Dr Michael Brown is one of the most theologically astute polemicist in the charismatic community. He speaks with clarity and charity when exposing the “hyper-grace” heresy. In doing so, he fulfills Jesus inspired imperative in the letter of Jude.
“…contend earnestly for the faith which was once for all delivered to the saints. For certain ungodly men… have crept into the church, perverting the grace of god by sanctioning unrestrained-unrepentant behavior which flagrantly denies the credibility of one’s confession in the Lordship of Jesus Christ” [rghanner paraphrase]
Dr Brown is at his anointed best in his recent open letter which poses eleven penetrating questions to Joseph Prince, one of the chief proponents of the “hyper-grace “heresy. I’ve extracted a sampling so as to evoke further reading of the entire article.
>If God has pronounced your future sins forgiven in the same way He has pronounced your past sins forgiven, why do Paul and other New Testament writers address these very sins in their letters, and why does Jesus address them in Revelation 2-3? We know that God doesn’t bring our past sins up to us, since He has forgiven and “forgotten” them. Why then does He bring our present sins up to us in the New Testament, even warning us about the dangers of walking in those sins, if they have also been forgiven and forgotten in advance?
>A leading hyper-grace teacher claims that the doctrine of progressive sanctification is a “spiritually murderous lie.” Does that mean that grace preachers like Charles Spurgeon, who believed in progressive sanctification, taught this alleged lie? And if “progressive sanctification” simply means to walk out our holiness with the help of the Spirit, what is so dangerous about this teaching? Put another way, do you reject the concept that the one who made us holy now calls us to live holy lives in thought, word and deed, thereby “completing our sanctification in the fear of God” (2 Cor 7:1)? Doesn’t Paul say we are called saints (that is who we are) and called to be saints (that is how we live)? (See 1 Cor. 1:2.)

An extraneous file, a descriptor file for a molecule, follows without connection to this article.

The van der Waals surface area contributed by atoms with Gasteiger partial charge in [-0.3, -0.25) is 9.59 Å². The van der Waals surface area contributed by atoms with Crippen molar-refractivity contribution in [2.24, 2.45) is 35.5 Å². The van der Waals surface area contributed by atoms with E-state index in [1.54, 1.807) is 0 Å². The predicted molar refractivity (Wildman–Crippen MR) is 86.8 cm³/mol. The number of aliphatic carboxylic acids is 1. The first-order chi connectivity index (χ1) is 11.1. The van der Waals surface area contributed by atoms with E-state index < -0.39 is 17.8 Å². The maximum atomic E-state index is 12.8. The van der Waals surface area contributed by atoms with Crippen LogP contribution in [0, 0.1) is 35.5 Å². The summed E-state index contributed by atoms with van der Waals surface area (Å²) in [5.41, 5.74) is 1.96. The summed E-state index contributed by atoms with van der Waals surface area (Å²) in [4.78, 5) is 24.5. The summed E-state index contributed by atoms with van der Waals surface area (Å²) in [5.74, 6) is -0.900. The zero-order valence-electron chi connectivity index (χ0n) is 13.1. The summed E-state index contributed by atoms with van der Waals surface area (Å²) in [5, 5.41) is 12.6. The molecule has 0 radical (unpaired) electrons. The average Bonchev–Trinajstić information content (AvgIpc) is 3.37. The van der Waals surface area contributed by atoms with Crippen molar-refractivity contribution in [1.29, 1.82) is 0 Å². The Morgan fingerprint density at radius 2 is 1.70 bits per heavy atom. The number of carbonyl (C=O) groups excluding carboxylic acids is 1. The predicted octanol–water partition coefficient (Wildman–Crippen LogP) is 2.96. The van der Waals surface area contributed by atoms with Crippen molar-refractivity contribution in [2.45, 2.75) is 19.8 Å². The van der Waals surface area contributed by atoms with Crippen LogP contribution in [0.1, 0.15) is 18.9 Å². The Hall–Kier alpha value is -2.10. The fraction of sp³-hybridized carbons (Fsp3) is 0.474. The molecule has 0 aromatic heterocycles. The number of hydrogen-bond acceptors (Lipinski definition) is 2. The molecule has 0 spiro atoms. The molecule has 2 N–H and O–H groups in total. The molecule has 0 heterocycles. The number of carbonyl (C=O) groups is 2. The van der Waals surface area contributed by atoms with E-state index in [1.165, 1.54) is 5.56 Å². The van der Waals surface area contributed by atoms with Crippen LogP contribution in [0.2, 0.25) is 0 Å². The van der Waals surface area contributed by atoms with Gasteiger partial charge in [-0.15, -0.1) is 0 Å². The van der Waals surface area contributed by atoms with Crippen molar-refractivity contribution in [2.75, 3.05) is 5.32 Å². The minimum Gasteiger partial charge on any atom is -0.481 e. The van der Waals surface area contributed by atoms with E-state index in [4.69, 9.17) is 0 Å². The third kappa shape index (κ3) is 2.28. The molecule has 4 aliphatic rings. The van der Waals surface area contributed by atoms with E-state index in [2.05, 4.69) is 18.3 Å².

>Since you believe we are not to judge our salvation by our conduct, how can we avoid self-deception? I know that you are against certain types of self-examination lest you become “sin conscious” and take your eyes off the finished work of the cross, but what do you make of verses that state that we know we have passed from death to life only if we live a certain way (like 1 John 3:14)? If I understand you correctly, you would question the salvation of someone who demonstrated no change of life and continued to walk in unrepentant sin. But doesn’t this mean that, on some level, you are looking at your “performance” to verify your salvation?Do you see any possible danger in emphasizing that it is impossible for a believer to lose his or her salvation? Of course, we could debate whether the Bible teaches this at all, but simply as a matter of experience, many of us have encountered very lost people—drunkards, fornicators, without the slightest interest in God (see 1 Cor. 6:9-10)—who have then assured us that they were saved because it was impossible for them to lose their salvation. So on a practical level, do you feel it’s important to add any scriptural caveats to your teaching of eternal security and, if so, how can you do this without putting an emphasis on “performance”?